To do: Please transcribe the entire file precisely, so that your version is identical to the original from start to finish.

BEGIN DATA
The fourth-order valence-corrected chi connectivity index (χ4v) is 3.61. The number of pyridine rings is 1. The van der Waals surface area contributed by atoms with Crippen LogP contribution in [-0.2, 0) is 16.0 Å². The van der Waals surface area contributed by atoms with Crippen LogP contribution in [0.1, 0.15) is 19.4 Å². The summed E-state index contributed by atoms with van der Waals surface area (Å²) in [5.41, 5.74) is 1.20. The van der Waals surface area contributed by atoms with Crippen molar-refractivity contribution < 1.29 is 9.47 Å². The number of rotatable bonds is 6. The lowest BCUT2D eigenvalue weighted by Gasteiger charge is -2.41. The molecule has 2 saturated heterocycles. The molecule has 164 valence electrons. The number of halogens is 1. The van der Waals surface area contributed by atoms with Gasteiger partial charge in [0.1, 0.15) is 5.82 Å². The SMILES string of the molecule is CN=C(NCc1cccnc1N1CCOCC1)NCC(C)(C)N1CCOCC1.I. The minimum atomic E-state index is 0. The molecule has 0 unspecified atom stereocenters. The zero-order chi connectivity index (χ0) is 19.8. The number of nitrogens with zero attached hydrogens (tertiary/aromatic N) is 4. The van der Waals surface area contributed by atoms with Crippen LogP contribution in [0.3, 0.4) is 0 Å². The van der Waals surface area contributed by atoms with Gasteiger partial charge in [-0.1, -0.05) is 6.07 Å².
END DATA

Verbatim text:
The fourth-order valence-corrected chi connectivity index (χ4v) is 3.61. The number of pyridine rings is 1. The van der Waals surface area contributed by atoms with Crippen LogP contribution in [-0.2, 0) is 16.0 Å². The van der Waals surface area contributed by atoms with Crippen LogP contribution in [0.1, 0.15) is 19.4 Å². The summed E-state index contributed by atoms with van der Waals surface area (Å²) in [5.41, 5.74) is 1.20. The van der Waals surface area contributed by atoms with Crippen molar-refractivity contribution < 1.29 is 9.47 Å². The number of rotatable bonds is 6. The lowest BCUT2D eigenvalue weighted by Gasteiger charge is -2.41. The molecule has 2 saturated heterocycles. The molecule has 164 valence electrons. The number of halogens is 1. The van der Waals surface area contributed by atoms with Gasteiger partial charge in [0.1, 0.15) is 5.82 Å². The SMILES string of the molecule is CN=C(NCc1cccnc1N1CCOCC1)NCC(C)(C)N1CCOCC1.I. The minimum atomic E-state index is 0. The molecule has 0 unspecified atom stereocenters. The zero-order chi connectivity index (χ0) is 19.8. The number of nitrogens with zero attached hydrogens (tertiary/aromatic N) is 4. The van der Waals surface area contributed by atoms with Crippen LogP contribution in [0.3, 0.4) is 0 Å². The van der Waals surface area contributed by atoms with Gasteiger partial charge in [-0.1, -0.05) is 6.07 Å².